Quinn is sensitive and thoughtful. Unlike our current spoiled dog, Jeter, his predecessor, Cassidy, wasn’t given bed privileges. Recently, Quinn asked if it would be ok to place the urn containing Cassidy’s ashes on the bed just so she would know what it was like to sleep there. Pretty sweet, right?
Quinn is articulate and well-spoken. During one of our regular evening battles to complete his homework, he asked me to not yell at him. He explained to me that he is motivated by happiness and love. His self awareness is impressive and I can only hope that both of those emotions will always be present, in excess, in his life.
Quinn is growing up too fast and his sense of humor is often a bit too mature for his years. Having two older brothers makes for an abbreviated childhood, I’m afraid. Please don’t ask about the South Park fish sticks episode that prompted a call home from his teacher. Last week he told me that I had to stop treating him like a baby because he is “practically double digits.” I understand the inevitability of Quinn growing up but I really wish it could all slow down just a little. I think he’s mighty fine already.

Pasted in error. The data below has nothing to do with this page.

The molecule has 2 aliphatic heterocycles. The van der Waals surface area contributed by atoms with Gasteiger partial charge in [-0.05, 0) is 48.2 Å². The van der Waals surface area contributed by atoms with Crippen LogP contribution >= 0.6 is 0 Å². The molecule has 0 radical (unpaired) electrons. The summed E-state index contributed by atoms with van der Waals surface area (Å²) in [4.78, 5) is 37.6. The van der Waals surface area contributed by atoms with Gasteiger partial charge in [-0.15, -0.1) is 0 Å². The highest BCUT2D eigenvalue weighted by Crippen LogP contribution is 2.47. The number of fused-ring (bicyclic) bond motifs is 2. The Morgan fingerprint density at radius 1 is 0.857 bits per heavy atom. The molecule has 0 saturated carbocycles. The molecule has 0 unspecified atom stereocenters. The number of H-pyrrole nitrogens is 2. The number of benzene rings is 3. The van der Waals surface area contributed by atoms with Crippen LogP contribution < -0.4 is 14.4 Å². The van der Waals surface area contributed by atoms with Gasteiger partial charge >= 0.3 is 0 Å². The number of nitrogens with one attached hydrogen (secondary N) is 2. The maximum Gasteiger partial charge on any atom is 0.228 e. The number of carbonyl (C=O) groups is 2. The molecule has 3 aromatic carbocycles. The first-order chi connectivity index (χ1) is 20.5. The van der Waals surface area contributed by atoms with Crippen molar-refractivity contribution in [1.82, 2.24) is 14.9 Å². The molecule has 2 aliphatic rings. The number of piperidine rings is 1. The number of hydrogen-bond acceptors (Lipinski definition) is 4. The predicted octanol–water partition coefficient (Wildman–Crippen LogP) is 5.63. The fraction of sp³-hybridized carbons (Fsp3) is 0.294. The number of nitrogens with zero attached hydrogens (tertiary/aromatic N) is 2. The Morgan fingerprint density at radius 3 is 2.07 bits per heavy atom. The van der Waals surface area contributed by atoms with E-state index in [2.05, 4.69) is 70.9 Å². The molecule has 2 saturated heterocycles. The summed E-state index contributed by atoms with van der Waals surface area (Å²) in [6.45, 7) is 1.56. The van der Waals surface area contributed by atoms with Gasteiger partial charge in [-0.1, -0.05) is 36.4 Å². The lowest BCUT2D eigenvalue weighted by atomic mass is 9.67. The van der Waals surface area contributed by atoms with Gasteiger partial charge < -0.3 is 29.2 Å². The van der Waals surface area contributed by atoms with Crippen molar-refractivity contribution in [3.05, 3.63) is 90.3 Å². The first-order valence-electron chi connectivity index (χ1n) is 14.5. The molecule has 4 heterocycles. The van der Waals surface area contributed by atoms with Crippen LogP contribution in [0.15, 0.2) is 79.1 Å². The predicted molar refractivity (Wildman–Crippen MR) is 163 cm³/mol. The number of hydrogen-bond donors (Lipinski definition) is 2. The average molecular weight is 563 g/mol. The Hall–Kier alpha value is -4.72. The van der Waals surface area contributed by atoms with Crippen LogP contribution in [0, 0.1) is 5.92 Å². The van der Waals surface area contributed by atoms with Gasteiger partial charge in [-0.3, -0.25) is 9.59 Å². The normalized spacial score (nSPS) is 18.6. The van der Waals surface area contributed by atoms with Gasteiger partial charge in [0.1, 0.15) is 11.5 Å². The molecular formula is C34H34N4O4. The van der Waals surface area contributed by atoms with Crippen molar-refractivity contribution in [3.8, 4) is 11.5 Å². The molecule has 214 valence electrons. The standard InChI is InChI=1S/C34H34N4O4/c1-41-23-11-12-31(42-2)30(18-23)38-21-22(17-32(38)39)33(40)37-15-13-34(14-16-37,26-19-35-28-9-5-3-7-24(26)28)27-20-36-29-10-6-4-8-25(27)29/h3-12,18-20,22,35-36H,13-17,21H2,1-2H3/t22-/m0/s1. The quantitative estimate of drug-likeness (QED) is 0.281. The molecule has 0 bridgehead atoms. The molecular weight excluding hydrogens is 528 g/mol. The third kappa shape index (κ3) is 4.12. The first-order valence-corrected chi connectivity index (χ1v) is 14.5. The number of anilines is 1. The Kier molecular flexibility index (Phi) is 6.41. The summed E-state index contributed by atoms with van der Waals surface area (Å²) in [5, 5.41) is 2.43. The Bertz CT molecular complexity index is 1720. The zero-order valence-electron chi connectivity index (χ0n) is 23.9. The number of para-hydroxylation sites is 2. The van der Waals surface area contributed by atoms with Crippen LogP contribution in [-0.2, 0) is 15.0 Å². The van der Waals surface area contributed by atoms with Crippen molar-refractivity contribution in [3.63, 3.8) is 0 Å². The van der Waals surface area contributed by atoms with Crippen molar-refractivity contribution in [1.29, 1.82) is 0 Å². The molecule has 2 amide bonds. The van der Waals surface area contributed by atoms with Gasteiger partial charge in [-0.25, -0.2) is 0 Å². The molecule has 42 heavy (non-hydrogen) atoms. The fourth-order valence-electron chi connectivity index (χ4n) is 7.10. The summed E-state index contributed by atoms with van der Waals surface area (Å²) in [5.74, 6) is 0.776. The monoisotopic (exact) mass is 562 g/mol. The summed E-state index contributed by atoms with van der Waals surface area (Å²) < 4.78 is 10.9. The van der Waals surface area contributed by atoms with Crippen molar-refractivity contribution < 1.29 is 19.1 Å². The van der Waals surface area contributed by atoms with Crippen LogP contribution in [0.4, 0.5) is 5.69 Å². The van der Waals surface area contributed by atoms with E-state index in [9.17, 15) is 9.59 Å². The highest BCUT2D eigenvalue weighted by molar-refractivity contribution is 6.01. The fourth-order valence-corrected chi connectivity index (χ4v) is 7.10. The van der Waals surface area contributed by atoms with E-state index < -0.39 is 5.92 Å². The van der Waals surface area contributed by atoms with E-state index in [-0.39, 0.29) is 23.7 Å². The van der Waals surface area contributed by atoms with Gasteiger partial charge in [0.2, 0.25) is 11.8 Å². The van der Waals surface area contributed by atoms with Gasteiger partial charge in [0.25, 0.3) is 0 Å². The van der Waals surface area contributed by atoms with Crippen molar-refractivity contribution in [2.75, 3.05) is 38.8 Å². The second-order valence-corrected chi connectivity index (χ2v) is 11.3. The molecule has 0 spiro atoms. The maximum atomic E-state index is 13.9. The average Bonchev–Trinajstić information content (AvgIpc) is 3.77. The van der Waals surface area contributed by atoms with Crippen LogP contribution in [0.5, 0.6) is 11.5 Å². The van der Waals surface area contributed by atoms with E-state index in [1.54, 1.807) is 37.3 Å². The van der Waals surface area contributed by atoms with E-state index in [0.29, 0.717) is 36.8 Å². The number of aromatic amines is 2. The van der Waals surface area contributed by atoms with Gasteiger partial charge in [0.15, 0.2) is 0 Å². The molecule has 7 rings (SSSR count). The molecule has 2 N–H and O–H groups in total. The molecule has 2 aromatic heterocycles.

Filed under birthdays, Boys
In 2001, I accepted a librarian position at Mohonasen High School. Although I only remained in the district for three years (the position which I currently hold became available and I had to go for it), I made some wonderful friends, worked with some cool students and was introduced to some great music. One English teacher, if you can imagine, during my brief tenure exposed me to Jeff Buckley, Wilco and the White Stripes. Talk about getting an education!
My middle son was a toddler when I got a bootleg of the White Stripes’ Elephant and the song Seven Nation Army quickly became one of the songs he always requested in the car. Repeatedly, of course. It didn’t matter because I wanted to hear it, too. Loud.
Fast forward a dozen years or so, New York City, that same son and I walking up 7th Avenue. We were on our way to catch Jack White at Madison Square Garden… My son is tall, maybe 6’1″ and he looks comfortable. It’s the third weekend in January that he’s been in the city and it shows in his confident stride. He’s got a new phrase he’s been running recently, “you be you,” he says. I love it.